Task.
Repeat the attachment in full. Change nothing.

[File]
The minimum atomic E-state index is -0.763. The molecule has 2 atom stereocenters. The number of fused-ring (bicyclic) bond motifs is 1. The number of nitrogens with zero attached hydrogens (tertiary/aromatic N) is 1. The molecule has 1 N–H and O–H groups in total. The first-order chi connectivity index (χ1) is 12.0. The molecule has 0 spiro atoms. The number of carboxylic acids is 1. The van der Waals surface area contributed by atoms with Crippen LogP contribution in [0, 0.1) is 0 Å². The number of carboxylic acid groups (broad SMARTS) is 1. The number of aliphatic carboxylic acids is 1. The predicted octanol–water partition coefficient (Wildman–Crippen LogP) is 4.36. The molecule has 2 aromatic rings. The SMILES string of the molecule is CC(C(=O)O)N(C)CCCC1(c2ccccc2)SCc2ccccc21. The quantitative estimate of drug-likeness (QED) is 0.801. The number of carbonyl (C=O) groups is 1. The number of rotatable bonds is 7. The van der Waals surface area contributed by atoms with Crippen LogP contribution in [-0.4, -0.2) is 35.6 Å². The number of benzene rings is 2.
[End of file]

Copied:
The minimum atomic E-state index is -0.763. The molecule has 2 atom stereocenters. The number of fused-ring (bicyclic) bond motifs is 1. The number of nitrogens with zero attached hydrogens (tertiary/aromatic N) is 1. The molecule has 1 N–H and O–H groups in total. The first-order chi connectivity index (χ1) is 12.0. The molecule has 0 spiro atoms. The number of carboxylic acids is 1. The van der Waals surface area contributed by atoms with Crippen LogP contribution in [0, 0.1) is 0 Å². The number of carboxylic acid groups (broad SMARTS) is 1. The number of aliphatic carboxylic acids is 1. The predicted octanol–water partition coefficient (Wildman–Crippen LogP) is 4.36. The molecule has 2 aromatic rings. The SMILES string of the molecule is CC(C(=O)O)N(C)CCCC1(c2ccccc2)SCc2ccccc21. The quantitative estimate of drug-likeness (QED) is 0.801. The number of carbonyl (C=O) groups is 1. The number of rotatable bonds is 7. The van der Waals surface area contributed by atoms with Crippen LogP contribution in [-0.4, -0.2) is 35.6 Å². The number of benzene rings is 2.